At age 18, Gabriel (who preferred the pseudonym Juan)7 was attending a vocational high school where he was training to become a welder. I had been able to locate 26 of the original 36 kids and invited them to participate in a follow up phase of the research. In this phase, I asked the kids to reflect on their childhood images and talk about how they and their lives had changed. They were also invited to take photographs (‘What matters most in your life?’) and make video diaries. All the kids agreed to be interviewed about their childhood photographs, although four did not return their consent forms and thus were not interviewed. Of these 22, eighteen were able and willing to participate in the photography and video portion. I was interested in tracing the kids’ own versions of their ‘development,’ their changes over time, as well as the multiple identities that would be expressed. Again, what I learned exceeded what I anticipated.

Juan chuckled as he looked through his childhood photographs and kept saying, with a slight tone of embarrassment, ‘What was I thinking back then? I must have thought I was so cool.’ He remembered how he relished the time he spent with the ‘older kids’ who accepted him at church, and how he wanted to adopt their style. In his words, ‘I’m like, “Yo, why do you wear white tees under your shirts and all that?”; “Cause that’s gangsta style,” they said. I wanted to be like them.’

Gabriel/Juan was unable to participate in the follow-up photography and video component of the project, because he had no time. In addition to his vocational schoolwork, he was working two jobs after school and on the weekends to help his mom pay the bills—as he explained, ‘My mom and sister depend on me.’ Those who did not participate, like Juan, all gave time constraints as their reason. This dimension of time—its limits and unequal distribution—was an early alert to what would become a central topic across all the participants.

At the end of the interview, I asked Juan whether there was anything else he wanted to say or to ask me:

You made us look good and gave us attention. It was good, and I had some negative qualities, my attitude, ‘cause when I got angry, I gave everyone attitude. People talked trash about me, like bad stuff. But you know, times change. That’s not me now.

As I reflect on Juan’s, then Gabriel’s words and representation of his childhood and multiple identities, I see these are his efforts to ‘look good,’ not mine. Juan’s appreciation for my ‘attention’ (not only to him, but to ‘us’), I believe, is speaking to something quite profound: he is acknowledging the significance of regard, the opportunity to be seen as a subject of value. This regard—this form of care as an opportunity to be seen—is how he represented his mother, as in I ‘see you’ and ‘value you.’ Juan/Gabriel’s way of seeing was a direct challenge to dominant ways of seeing in schools and in social institutions of social control, which convey the following message: ‘I am looking at you; surveilling you; measuring you; sussing you out.’ And in the case of wage poor mothers, like those of the young people in this study, there is the prevailing assumption within schools: ‘If I don’t see you, then you must not care about your child.’ Similarly, by the way Gabriel/Juan used his camera to show himself as a ‘cared for’ child and as a means to establish his belonging and ‘goodness’ (‘people talked trash about me’), he was staking his claim to dignity.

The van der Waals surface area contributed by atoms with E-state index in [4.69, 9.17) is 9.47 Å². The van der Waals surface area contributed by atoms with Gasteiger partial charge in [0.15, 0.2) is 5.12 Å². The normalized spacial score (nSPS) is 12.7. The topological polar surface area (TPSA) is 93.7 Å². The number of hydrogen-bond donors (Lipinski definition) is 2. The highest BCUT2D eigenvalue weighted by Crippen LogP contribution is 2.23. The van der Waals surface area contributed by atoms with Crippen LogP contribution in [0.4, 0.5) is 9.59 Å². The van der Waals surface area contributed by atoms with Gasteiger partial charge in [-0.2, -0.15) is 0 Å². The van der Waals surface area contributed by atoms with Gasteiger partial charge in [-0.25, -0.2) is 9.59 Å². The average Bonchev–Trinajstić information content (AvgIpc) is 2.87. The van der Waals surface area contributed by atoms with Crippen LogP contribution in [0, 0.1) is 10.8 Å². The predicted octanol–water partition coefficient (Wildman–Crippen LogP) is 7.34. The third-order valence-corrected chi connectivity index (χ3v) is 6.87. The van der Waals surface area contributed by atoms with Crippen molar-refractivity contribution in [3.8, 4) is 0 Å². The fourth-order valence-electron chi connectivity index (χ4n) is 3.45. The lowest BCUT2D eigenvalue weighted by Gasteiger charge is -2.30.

Re-Seeing Care

The kids in this project used their cameras to make visible the invisible work of care (love labor); to express multiple identities over time; and to demonstrate their own and their families’ dignity and ‘goodness’ (refuting dominant discourses of ‘bad,’ troubled, or broken). They went to great lengths to represent themselves as a ‘caring’ and ‘cared for’ child. They did this in ways that could easily have been misconstrued by adult viewers. Through pictures of their homeplaces (HOOKS, 1990) and cherished belongings, the kids emphasized their sense of self-regard and family ties. They photographed gifts and memorabilia (including family photographs) that linked them to their past, to faraway relatives, and to loved ones both present and absent. Photos like these documented the children’s own acts of preservation and display, which are themselves crucial forms of care work: honoring relationships, re-telling histories, and maintaining family ties in the face of significant challenges. In their small group discussions, speaking about these cherished objects were opportunities for the kids to negotiate—and often agree on—the tokens of value that united them. For example, the kids took many photographs of TV screens and video games. The abundance of these images often troubled adult audiences, who saw them through an evaluative lens about the appropriate use of kids’ screen time. In speaking about their images of screens, the kids seemed aware of these adult-centered concerns, and found ways to defend against them, including how these photographs served as evidence of being cared for. However, more important than ‘having’ things (like big-screen TVs, video games, access to cable), was showing that they could participate in peer culture. The kids used their cameras and responded to each other’s images as a means to both uphold and reject social differences between themselves and their peers. Indeed, regardless of their personal access to consumer goods, the kids sought to show their knowledge of and expertise, and thus stake claims to their ‘belonging’ in school (PUGH 2002).